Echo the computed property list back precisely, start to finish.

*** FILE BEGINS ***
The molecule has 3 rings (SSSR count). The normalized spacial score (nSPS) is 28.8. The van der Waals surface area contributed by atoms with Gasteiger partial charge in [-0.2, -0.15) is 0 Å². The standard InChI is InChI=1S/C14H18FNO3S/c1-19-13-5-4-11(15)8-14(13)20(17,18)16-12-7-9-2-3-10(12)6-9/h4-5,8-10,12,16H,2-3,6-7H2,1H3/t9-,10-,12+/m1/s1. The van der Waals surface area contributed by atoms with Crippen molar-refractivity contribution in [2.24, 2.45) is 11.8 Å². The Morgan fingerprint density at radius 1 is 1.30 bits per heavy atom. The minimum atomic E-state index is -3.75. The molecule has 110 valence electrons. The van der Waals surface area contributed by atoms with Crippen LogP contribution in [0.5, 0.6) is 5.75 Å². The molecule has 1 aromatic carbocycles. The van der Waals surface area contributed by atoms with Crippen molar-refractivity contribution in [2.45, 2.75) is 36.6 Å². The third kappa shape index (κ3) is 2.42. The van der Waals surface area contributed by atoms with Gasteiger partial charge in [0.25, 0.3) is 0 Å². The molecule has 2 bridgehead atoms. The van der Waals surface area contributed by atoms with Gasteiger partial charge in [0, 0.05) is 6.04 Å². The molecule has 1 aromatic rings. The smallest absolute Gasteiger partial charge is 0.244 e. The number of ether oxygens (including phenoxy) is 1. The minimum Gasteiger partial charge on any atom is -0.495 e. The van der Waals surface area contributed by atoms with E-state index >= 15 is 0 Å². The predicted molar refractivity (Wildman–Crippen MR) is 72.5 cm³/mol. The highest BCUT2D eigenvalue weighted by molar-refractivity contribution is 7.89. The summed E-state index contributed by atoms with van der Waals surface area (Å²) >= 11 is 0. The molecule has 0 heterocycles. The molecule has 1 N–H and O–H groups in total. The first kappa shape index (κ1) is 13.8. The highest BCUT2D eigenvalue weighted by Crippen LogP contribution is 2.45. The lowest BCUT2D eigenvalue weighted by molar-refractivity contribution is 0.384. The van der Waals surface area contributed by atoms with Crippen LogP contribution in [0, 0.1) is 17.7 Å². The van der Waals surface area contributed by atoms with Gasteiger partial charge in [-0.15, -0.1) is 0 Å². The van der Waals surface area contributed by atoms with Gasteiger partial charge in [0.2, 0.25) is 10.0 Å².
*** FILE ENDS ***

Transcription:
The molecule has 3 rings (SSSR count). The normalized spacial score (nSPS) is 28.8. The van der Waals surface area contributed by atoms with Gasteiger partial charge in [-0.2, -0.15) is 0 Å². The standard InChI is InChI=1S/C14H18FNO3S/c1-19-13-5-4-11(15)8-14(13)20(17,18)16-12-7-9-2-3-10(12)6-9/h4-5,8-10,12,16H,2-3,6-7H2,1H3/t9-,10-,12+/m1/s1. The van der Waals surface area contributed by atoms with Crippen molar-refractivity contribution in [2.24, 2.45) is 11.8 Å². The Morgan fingerprint density at radius 1 is 1.30 bits per heavy atom. The minimum atomic E-state index is -3.75. The molecule has 110 valence electrons. The van der Waals surface area contributed by atoms with Crippen LogP contribution in [0.5, 0.6) is 5.75 Å². The molecule has 1 aromatic carbocycles. The van der Waals surface area contributed by atoms with Crippen molar-refractivity contribution in [2.45, 2.75) is 36.6 Å². The third kappa shape index (κ3) is 2.42. The van der Waals surface area contributed by atoms with Gasteiger partial charge in [0.25, 0.3) is 0 Å². The molecule has 2 bridgehead atoms. The van der Waals surface area contributed by atoms with Gasteiger partial charge in [0, 0.05) is 6.04 Å². The molecule has 1 aromatic rings. The smallest absolute Gasteiger partial charge is 0.244 e. The number of ether oxygens (including phenoxy) is 1. The minimum Gasteiger partial charge on any atom is -0.495 e. The van der Waals surface area contributed by atoms with E-state index >= 15 is 0 Å². The predicted molar refractivity (Wildman–Crippen MR) is 72.5 cm³/mol. The highest BCUT2D eigenvalue weighted by molar-refractivity contribution is 7.89. The summed E-state index contributed by atoms with van der Waals surface area (Å²) >= 11 is 0. The molecule has 0 heterocycles. The molecule has 1 N–H and O–H groups in total. The first kappa shape index (κ1) is 13.8. The highest BCUT2D eigenvalue weighted by Crippen LogP contribution is 2.45. The lowest BCUT2D eigenvalue weighted by molar-refractivity contribution is 0.384. The van der Waals surface area contributed by atoms with Crippen LogP contribution in [0, 0.1) is 17.7 Å². The van der Waals surface area contributed by atoms with Gasteiger partial charge in [-0.15, -0.1) is 0 Å². The van der Waals surface area contributed by atoms with Gasteiger partial charge in [0.2, 0.25) is 10.0 Å².